Methane, which the BC government has supported with billions of dollars in subsidies and tax relief, is a risk to public health.
Methane leaks typically contain toxic pollutants, carcinogens, and poisonous gases like toluene, benzene, and hydrogen sulfide. These leaks can be deadly to those in the immediate vicinity, where disadvantaged people often reside.
Research by California’s Stanford University describes CH4, the main constituent of natural gas:
Although carbon dioxide is more abundant in the atmosphere, methane’s global warming potential is about 85 times as great over a 20-year period and at least 25 times as great a century after its release. Methane also threatens air quality by increasing the concentration of tropospheric ozone, exposure to which causes an estimated 1 million premature deaths annually worldwide due to respiratory illnesses. Methane’s relative concentration has grown more than twice as fast as that of carbon dioxide since the beginning of the Industrial Revolution due in great part to human-driven emissions.
Stanford notes that captured methane could be used to manufacture fish food for the global market using methane-consuming bacteria called methanotrophs. Fish farms now provide about half of the world’s animal-sourced seafood. Using this method, electricity is the largest production expense, accounting for almost half of operating costs.
Evan David Sherwin, a postdoctoral researcher in energy resources engineering at Stanford said:
Despite decades of trying, the energy industry has had trouble finding a good use for stranded natural gas. Once we started looking at the energy and food systems together, it became clear that we could solve at least two longstanding problems at once.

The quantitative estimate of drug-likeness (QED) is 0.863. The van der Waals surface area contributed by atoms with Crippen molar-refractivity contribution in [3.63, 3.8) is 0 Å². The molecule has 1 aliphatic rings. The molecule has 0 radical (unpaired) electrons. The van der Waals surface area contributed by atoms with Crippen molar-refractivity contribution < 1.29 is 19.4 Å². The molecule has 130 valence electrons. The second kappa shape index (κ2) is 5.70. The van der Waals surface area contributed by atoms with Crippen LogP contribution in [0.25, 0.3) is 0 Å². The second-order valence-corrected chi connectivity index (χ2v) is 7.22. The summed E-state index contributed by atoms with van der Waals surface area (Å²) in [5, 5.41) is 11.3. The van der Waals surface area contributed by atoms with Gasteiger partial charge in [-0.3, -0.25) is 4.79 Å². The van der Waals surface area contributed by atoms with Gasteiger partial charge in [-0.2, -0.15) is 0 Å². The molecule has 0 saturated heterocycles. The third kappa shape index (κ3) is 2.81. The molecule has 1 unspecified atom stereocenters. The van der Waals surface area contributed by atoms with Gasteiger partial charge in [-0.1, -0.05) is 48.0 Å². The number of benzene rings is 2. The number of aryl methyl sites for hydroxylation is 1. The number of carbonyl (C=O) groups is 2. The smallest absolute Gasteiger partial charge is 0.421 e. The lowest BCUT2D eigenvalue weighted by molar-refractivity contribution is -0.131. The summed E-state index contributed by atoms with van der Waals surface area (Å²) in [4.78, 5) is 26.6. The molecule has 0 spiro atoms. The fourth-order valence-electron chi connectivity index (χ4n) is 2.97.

Methane emissions escaping from northeast BC gas fields are a topic that industry and BC government officials hesitate to acknowledge. Captured methane could be the basis of profitable fish food manufacturing in a region where employment is now overly dependent on a fossil fuel industry that climate science says must decline.
British Columbia is well positioned to manufacture fish food using the methodology discussed. With electricity a major production cost, the province could use power generated nearby to provide economic benefits the region has never obtained from its hydroelectric generation. BC has surplus electricity which has been exported for a fraction of its retail value. CN now provides rail transport services from northeast BC to Prince Rupert, Vancouver and beyond.
Going beyond fish food production, BC could enable land-based production of various aquaculture species. That would address a third longstanding problem: open net fish farms in the BC’s ocean waters.
Imagine sustainable aquaculture facilities heated and cooled by geothermal heat pumps, using recycled water, with pumps and other equipment powered by electricity and fish waste used as fertilizer by Peace River farmers.
For millennia, Indigenous people have relied on seafood to exist. Industrialization, overfishing and rising temperatures are destroying wild fish stocks, whether in oceans or inland waters. The Sierra Club reported on:
…mercury contamination of fish, particularly preferred eating fish – top predators like bull trout – in the Peace and its tributaries, as a result of the mobilization of mercury in the flooded areas.
It would be natural justice for Indigenous groups to be at the centre of aquaculture in an area where colonizers have oppressed their rights.
- Water reuse to minimize reliance on water resources,
- Enhanced biosecurity—protecting fish from pathogens or predators,
- Preventing escapees,
- Protecting wild fish populations and surrounding environment (low to no impact),
- Control and collection of fish waste to reduce pollution discharge and recover nutrients,
- Optimized environment for fish growth—control of temperature, water quality, feeds, and other environmental parameters.